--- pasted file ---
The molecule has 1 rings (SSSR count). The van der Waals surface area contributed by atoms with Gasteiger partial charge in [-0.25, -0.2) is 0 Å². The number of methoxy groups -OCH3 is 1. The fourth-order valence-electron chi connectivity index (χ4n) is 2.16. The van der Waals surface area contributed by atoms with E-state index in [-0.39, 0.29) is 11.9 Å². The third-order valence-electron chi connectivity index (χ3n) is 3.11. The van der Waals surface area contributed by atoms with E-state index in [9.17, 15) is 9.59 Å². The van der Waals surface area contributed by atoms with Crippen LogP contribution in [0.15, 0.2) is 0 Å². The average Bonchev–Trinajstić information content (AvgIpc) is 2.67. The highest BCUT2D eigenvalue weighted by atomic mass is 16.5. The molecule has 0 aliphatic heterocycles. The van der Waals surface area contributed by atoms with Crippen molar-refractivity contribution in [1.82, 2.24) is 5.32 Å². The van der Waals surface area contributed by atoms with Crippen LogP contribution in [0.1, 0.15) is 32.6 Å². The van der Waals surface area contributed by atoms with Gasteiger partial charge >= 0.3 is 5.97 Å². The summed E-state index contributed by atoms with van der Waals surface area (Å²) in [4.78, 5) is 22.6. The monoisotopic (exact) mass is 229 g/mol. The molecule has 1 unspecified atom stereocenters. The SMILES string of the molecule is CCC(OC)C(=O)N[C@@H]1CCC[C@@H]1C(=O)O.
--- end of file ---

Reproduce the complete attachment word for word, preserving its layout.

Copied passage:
The molecule has 1 rings (SSSR count). The van der Waals surface area contributed by atoms with Gasteiger partial charge in [-0.25, -0.2) is 0 Å². The number of methoxy groups -OCH3 is 1. The fourth-order valence-electron chi connectivity index (χ4n) is 2.16. The van der Waals surface area contributed by atoms with E-state index in [-0.39, 0.29) is 11.9 Å². The third-order valence-electron chi connectivity index (χ3n) is 3.11. The van der Waals surface area contributed by atoms with E-state index in [9.17, 15) is 9.59 Å². The van der Waals surface area contributed by atoms with Crippen LogP contribution in [0.15, 0.2) is 0 Å². The average Bonchev–Trinajstić information content (AvgIpc) is 2.67. The highest BCUT2D eigenvalue weighted by atomic mass is 16.5. The molecule has 0 aliphatic heterocycles. The van der Waals surface area contributed by atoms with Crippen molar-refractivity contribution in [1.82, 2.24) is 5.32 Å². The van der Waals surface area contributed by atoms with Crippen LogP contribution in [0.1, 0.15) is 32.6 Å². The van der Waals surface area contributed by atoms with Gasteiger partial charge >= 0.3 is 5.97 Å². The summed E-state index contributed by atoms with van der Waals surface area (Å²) in [4.78, 5) is 22.6. The monoisotopic (exact) mass is 229 g/mol. The molecule has 1 unspecified atom stereocenters. The SMILES string of the molecule is CCC(OC)C(=O)N[C@@H]1CCC[C@@H]1C(=O)O.